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At a glance

Alopecia and severe growth retardation associated with thoracic kyphoscoliosis, bilateral dislocated hips, and joint contractures (elbows, fingers, knees). The presence of turridolichocephaly and a prominent nose are clinical clues that usually guide toward the diagnosis.


ACD Mental Retardation Syndrome.


Fewer than 10 cases have been reported.

Genetic inheritance

Autosomal recessive. Consanguinity has been reported in the parents of at least two patients.


Turridolichocephaly and a prominent nose associated with severe growth retardation and alopecia are the most frequent clinical features.

Clinical aspects

The most common clinical findings are turridolichocephaly, prominent nose, large and soft ears, alopecia (partialis or totalis), severe growth retardation with thoracic kyphoscoliosis, bilateral dislocation of the hips, joint contractures, and mild syndactyly with a short fifth digit. Telecanthus and marked myopia are present in some patients. Mental retardation is severe, with an intelligence quotient (IQ) of approximately 40. Enamel dysplasia results in severe and multiple cavities. Less frequent features include ichthyosis, hidrotic ectodermal dysplasia, hypolacrimation, hypohidrosis, optic nerve atrophy with photophobia, autoimmune thyroiditis, multiple skeletal anomalies (fusions of elbows, carpals, metacarpals, spine), and recurrent respiratory infections.

Precautions before anesthesia

Assess clinically the degree of kyphoscoliosis and obtain pulmonary function tests if the degree of kyphoscoliosis is significant. Obtain a chest radiograph. Arterial blood gas analysis may be helpful in assessing ventilation in the presence of recurrent aspirations/infections and/or kyphoscoliosis. Check the mobility of the neck because vertebral fusion may result in difficult tracheal intubation if the fusion affects the cervical spine. If kyphoscoliosis is severe, postoperative mechanical ventilation may be necessary.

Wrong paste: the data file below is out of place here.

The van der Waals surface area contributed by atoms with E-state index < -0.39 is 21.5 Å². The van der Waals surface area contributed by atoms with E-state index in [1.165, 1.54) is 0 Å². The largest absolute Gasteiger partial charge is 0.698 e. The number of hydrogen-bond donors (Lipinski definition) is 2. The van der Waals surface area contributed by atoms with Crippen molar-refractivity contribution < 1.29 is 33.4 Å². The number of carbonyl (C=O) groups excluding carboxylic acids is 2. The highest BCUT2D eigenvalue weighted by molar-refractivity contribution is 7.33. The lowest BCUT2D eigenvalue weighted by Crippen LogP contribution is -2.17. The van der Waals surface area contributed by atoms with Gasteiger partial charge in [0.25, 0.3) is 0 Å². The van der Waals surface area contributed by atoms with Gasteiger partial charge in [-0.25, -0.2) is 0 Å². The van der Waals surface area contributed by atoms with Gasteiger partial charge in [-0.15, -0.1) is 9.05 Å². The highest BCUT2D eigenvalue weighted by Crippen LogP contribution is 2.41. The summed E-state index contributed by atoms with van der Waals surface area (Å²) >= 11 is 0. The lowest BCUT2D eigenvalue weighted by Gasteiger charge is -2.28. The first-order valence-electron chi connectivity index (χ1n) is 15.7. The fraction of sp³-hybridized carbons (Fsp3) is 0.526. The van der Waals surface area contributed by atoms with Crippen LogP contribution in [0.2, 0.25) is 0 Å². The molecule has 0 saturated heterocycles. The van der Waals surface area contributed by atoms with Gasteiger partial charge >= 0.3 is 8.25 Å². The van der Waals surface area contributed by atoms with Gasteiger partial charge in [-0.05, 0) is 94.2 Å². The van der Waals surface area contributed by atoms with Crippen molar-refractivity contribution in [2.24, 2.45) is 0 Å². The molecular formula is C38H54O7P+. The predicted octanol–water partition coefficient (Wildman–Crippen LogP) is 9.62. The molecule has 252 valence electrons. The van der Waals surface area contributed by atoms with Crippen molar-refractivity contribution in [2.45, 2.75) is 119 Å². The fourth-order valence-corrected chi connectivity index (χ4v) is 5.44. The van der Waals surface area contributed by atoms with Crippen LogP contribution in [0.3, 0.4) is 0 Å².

Anesthetic considerations

Mental retardation often results in limited cooperation, and sedation prior to induction of anesthesia may be helpful. Careful direct laryngoscopy is needed to prevent damage to already compromised teeth. Careful positioning of the patient is required in view of kyphoscoliosis and joint contractures. Avoid aggressive warming of the patient if hypohidrosis is present. Keep the eyes well lubricated during anesthesia (hypolacrimation). Vascular access may be challenging, depending on the severity of the skin changes.

Pharmacological implications

There are no specific implications with this condition.


Dumic  M, Cvitanovic  M, Ille  J,  et al: Syndrome of short stature, mental deficiency, microcephaly, ectodermal dysplasia, and multiple skeletal anomalies. Am J Med Genet 93:47, 2000.  [PubMed: 10861681]
Schinzel  A: A case of multiple skeletal anomalies, ectodermal dysplasia, and severe growth and mental retardation. Helv Paediatr Acta 35:243, 1980.  [PubMed: 6250998]

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